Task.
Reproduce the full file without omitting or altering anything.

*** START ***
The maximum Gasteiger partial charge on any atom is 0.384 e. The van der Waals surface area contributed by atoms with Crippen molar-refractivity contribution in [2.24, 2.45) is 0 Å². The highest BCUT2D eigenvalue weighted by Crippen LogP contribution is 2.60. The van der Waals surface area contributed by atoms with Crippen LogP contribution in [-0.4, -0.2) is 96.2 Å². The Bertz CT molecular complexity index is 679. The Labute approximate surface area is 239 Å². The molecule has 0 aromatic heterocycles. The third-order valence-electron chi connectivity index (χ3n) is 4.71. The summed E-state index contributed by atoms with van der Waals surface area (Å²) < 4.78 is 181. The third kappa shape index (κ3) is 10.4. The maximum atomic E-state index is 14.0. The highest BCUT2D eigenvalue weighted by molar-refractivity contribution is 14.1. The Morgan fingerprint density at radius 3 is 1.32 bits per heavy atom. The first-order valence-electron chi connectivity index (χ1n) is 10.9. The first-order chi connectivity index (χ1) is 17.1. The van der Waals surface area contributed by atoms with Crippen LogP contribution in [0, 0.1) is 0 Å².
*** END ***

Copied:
The maximum Gasteiger partial charge on any atom is 0.384 e. The van der Waals surface area contributed by atoms with Crippen molar-refractivity contribution in [2.24, 2.45) is 0 Å². The highest BCUT2D eigenvalue weighted by Crippen LogP contribution is 2.60. The van der Waals surface area contributed by atoms with Crippen LogP contribution in [-0.4, -0.2) is 96.2 Å². The Bertz CT molecular complexity index is 679. The Labute approximate surface area is 239 Å². The molecule has 0 aromatic heterocycles. The third-order valence-electron chi connectivity index (χ3n) is 4.71. The summed E-state index contributed by atoms with van der Waals surface area (Å²) < 4.78 is 181. The third kappa shape index (κ3) is 10.4. The maximum atomic E-state index is 14.0. The highest BCUT2D eigenvalue weighted by molar-refractivity contribution is 14.1. The Morgan fingerprint density at radius 3 is 1.32 bits per heavy atom. The first-order valence-electron chi connectivity index (χ1n) is 10.9. The first-order chi connectivity index (χ1) is 17.1. The van der Waals surface area contributed by atoms with Crippen LogP contribution in [0, 0.1) is 0 Å².